More Absurd Social Media Analysis – The Value Of A Fan
I wrote the other week that the idea of time normalization in social media is a fallacy. But it goes further than just time being a fallacy. The marketing industry is obsessed with looking for normalizations everywhere. And other than providing a feel good number for presentations – it’s an exercise in futility. Well, other than the fact that it generates PR for those who come up with the numbers. It’s infotainment at best, misinformation at worst.
It’s no surprise then, that a company called Vitrue – which makes social media management solutions – has determined that, on average, a fan base of 1 million translates into at least $3.6 million in equivalent media over a year. Or as AdWeek tells the story through the misleading headline: the value of a ‘fan’ on social media: $3.60. The findings are “based on impressions generated in Facebook’s news feed.”
Vitrue analyzed Facebook data from its clients — with a combined 41 million fans — and found that most fans yielded an extra impression. That means a marketer posting twice a day can expect about 60 million impressions per month through the news feed.
I’ll let you take that in for a second. Another gem from the article:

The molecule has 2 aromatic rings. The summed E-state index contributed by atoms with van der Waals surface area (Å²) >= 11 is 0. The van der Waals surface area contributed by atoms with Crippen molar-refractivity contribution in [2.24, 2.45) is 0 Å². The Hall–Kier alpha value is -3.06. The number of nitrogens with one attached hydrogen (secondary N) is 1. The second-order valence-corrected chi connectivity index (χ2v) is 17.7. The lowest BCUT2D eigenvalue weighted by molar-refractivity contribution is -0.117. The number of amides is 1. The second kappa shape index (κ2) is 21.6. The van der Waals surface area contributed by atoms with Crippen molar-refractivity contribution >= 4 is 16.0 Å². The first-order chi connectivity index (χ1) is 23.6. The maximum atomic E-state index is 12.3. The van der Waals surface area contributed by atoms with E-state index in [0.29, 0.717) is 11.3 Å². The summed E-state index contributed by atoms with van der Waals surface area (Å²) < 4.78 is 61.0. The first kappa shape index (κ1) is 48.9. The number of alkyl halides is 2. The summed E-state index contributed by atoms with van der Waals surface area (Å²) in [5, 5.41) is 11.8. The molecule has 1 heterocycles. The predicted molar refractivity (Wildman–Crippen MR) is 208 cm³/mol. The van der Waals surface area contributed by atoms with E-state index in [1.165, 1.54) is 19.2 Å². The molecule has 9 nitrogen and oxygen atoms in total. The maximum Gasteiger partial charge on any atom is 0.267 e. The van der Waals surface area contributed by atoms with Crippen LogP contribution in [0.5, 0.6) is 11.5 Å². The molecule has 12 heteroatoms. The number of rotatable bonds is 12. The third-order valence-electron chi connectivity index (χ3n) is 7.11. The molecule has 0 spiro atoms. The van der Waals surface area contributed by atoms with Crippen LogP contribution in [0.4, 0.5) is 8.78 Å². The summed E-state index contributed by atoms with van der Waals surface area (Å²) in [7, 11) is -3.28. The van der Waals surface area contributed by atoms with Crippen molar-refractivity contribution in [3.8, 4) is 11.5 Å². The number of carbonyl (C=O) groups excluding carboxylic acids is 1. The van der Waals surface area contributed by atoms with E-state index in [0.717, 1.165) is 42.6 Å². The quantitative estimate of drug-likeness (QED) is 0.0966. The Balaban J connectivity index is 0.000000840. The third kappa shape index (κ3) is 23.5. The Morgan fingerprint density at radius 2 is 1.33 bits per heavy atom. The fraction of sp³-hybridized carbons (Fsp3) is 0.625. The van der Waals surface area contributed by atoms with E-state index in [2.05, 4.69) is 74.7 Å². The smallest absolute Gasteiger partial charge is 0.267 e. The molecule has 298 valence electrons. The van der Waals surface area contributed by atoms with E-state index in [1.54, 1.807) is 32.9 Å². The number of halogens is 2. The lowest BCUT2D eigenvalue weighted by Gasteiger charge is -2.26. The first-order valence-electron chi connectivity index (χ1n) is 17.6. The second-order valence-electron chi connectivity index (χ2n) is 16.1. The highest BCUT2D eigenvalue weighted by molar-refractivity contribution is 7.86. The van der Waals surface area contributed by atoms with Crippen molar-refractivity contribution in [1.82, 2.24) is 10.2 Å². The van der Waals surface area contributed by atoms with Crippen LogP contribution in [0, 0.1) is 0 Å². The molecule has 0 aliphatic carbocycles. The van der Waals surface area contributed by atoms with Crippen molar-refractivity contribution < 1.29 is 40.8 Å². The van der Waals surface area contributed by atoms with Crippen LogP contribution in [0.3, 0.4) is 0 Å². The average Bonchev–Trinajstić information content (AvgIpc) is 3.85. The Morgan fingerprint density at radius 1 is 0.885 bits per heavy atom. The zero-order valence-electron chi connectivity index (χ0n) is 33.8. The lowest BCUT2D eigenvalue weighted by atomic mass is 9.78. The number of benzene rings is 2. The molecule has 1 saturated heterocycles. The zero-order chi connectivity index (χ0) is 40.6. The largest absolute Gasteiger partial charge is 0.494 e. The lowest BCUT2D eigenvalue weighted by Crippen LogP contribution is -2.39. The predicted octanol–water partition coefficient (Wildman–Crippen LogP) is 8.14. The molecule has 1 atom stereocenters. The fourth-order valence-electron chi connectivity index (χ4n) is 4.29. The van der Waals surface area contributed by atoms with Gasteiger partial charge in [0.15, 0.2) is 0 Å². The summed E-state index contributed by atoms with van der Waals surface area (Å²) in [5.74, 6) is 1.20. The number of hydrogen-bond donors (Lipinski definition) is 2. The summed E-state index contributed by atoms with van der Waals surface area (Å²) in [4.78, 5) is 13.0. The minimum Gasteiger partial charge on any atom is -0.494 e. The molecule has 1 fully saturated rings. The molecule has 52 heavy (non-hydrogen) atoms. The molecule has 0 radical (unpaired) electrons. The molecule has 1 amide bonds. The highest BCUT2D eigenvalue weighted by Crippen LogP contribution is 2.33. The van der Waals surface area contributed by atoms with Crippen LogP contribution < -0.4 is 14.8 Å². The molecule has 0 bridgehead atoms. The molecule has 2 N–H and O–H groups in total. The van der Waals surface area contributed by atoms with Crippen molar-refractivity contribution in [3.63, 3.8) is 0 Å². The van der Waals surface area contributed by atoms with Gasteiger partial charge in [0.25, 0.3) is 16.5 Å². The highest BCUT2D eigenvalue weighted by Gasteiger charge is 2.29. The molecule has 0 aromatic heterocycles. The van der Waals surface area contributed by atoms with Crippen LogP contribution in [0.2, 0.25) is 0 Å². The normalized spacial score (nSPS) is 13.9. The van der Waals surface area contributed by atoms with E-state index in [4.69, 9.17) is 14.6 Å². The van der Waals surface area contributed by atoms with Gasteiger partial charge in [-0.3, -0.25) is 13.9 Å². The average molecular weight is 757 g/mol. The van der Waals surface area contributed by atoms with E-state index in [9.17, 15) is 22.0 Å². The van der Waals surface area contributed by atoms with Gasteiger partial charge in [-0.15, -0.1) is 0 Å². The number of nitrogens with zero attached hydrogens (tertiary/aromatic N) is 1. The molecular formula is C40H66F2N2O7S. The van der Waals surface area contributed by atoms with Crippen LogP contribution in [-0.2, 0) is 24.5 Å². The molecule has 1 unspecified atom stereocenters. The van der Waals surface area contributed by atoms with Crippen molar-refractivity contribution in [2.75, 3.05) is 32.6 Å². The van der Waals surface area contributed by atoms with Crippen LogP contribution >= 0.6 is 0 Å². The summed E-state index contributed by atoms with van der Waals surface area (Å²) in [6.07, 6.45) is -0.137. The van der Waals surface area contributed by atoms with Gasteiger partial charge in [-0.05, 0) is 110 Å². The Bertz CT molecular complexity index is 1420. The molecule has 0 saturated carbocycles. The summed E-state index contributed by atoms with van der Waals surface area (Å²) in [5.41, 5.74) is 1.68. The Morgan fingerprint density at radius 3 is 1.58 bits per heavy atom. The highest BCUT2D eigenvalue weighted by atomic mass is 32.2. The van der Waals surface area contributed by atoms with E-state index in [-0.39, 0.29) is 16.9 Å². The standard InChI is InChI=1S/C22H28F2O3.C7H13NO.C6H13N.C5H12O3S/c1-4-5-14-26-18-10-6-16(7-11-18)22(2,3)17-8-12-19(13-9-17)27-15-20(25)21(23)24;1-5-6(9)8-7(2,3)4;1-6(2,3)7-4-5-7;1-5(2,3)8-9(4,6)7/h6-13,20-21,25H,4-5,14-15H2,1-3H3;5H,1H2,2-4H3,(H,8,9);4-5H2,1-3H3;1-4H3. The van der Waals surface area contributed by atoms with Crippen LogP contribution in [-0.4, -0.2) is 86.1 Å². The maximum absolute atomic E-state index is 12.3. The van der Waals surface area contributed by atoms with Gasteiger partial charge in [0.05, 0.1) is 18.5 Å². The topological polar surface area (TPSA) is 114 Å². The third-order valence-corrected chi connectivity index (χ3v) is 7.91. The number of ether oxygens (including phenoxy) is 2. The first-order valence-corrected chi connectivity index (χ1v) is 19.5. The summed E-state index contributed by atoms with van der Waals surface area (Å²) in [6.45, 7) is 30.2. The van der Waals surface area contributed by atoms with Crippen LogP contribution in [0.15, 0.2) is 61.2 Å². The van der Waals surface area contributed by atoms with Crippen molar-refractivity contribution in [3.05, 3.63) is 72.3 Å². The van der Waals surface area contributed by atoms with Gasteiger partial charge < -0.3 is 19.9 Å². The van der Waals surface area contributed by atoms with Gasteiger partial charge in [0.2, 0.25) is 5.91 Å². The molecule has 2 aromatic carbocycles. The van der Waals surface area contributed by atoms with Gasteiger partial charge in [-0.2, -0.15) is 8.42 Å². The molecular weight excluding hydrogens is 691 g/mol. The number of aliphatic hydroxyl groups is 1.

Vitrue arrived at its $3.6 million figure by working off a $5 CPM, meaning a brand’s 1 million fans generate about $300,000 in media value each month. Using Vitrue’s calculation, Starbucks’ 6.5 million fan base — acquired in part with several big ad buys — is worth $23.4 million in media annually.
OK. Let’s ignore that…
- This company is lumping together their clients who are from multiple verticals – something that makes this number muddied even if you were going to take it seriously (you shouldn’t).
- They are in the business of selling social media management solutions and clearly working the sensationalist angle with AdWeek for press (and to try to tag feel good numbers to social media to sell more product).
- Impressions by themselves from the news feed – or from the web in general mean absolutely nothing to a company’s revenue (unless the company is ad supported).
- Tagging a fan to impression value makes no sense.
- They claim a $5 CPM without any rationale for that number.
- Many of us gloss over their news feed in Facebook anyway.
- The signal to noise ration in Facebook is pretty terrible.
- The article headline declaring the value of a ‘fan’ on social media $3.60 when this “data” (yeah, I’ll put that in quotes) only looks at Facebook.
Let’s ignore all of that and just consider – as usual – both media and companies are still attempting the normalization thing. And it’s absurd – the entire premise is flawed. The power of web analytics and data isn’t about coming up with normalized numbers to apply blandly across hordes of consumers, but about segmentation, detailed analysis and accountability. It’s about understanding and activating your true fans, and not even treating them all the same. They are not all created equal, after all.
These unscientific data points are why companies are blindly chasing bigger numbers for numbers sake – when in reality they are increasing KPI metrics and not necessarily objectives.
Blanket statements like “each new fan = X more dollars in revenue due to impressions” are a joke, and marketers with this mindset are already relics.